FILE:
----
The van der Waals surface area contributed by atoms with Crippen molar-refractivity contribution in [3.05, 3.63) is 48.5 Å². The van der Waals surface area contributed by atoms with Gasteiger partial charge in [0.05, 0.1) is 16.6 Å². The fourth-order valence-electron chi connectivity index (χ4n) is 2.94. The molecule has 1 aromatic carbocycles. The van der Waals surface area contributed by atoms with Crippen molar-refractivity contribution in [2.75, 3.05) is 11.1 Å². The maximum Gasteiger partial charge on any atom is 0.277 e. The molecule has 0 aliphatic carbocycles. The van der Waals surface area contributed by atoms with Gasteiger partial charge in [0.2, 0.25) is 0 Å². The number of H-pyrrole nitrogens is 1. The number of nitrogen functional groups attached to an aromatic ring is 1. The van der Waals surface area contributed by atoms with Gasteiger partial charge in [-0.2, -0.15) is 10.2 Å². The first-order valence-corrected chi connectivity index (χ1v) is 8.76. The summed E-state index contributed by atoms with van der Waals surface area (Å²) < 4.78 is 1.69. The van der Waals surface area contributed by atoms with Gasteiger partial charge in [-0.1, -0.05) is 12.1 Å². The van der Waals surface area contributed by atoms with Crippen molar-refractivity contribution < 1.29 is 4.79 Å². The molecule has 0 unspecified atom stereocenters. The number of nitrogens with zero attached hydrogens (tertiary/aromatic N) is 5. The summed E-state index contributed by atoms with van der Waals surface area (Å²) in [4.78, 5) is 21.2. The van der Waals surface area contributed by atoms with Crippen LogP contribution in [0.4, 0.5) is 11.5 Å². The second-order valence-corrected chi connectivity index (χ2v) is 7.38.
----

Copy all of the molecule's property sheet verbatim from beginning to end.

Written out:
The van der Waals surface area contributed by atoms with Crippen molar-refractivity contribution in [3.05, 3.63) is 48.5 Å². The van der Waals surface area contributed by atoms with Gasteiger partial charge in [0.05, 0.1) is 16.6 Å². The fourth-order valence-electron chi connectivity index (χ4n) is 2.94. The molecule has 1 aromatic carbocycles. The van der Waals surface area contributed by atoms with Crippen molar-refractivity contribution in [2.75, 3.05) is 11.1 Å². The maximum Gasteiger partial charge on any atom is 0.277 e. The molecule has 0 aliphatic carbocycles. The van der Waals surface area contributed by atoms with Gasteiger partial charge in [0.2, 0.25) is 0 Å². The number of H-pyrrole nitrogens is 1. The number of nitrogen functional groups attached to an aromatic ring is 1. The van der Waals surface area contributed by atoms with Gasteiger partial charge in [-0.2, -0.15) is 10.2 Å². The first-order valence-corrected chi connectivity index (χ1v) is 8.76. The summed E-state index contributed by atoms with van der Waals surface area (Å²) < 4.78 is 1.69. The van der Waals surface area contributed by atoms with Gasteiger partial charge in [-0.1, -0.05) is 12.1 Å². The van der Waals surface area contributed by atoms with Crippen molar-refractivity contribution < 1.29 is 4.79 Å². The molecule has 0 unspecified atom stereocenters. The number of nitrogens with zero attached hydrogens (tertiary/aromatic N) is 5. The summed E-state index contributed by atoms with van der Waals surface area (Å²) in [4.78, 5) is 21.2. The van der Waals surface area contributed by atoms with Crippen LogP contribution in [0.4, 0.5) is 11.5 Å². The second-order valence-corrected chi connectivity index (χ2v) is 7.38.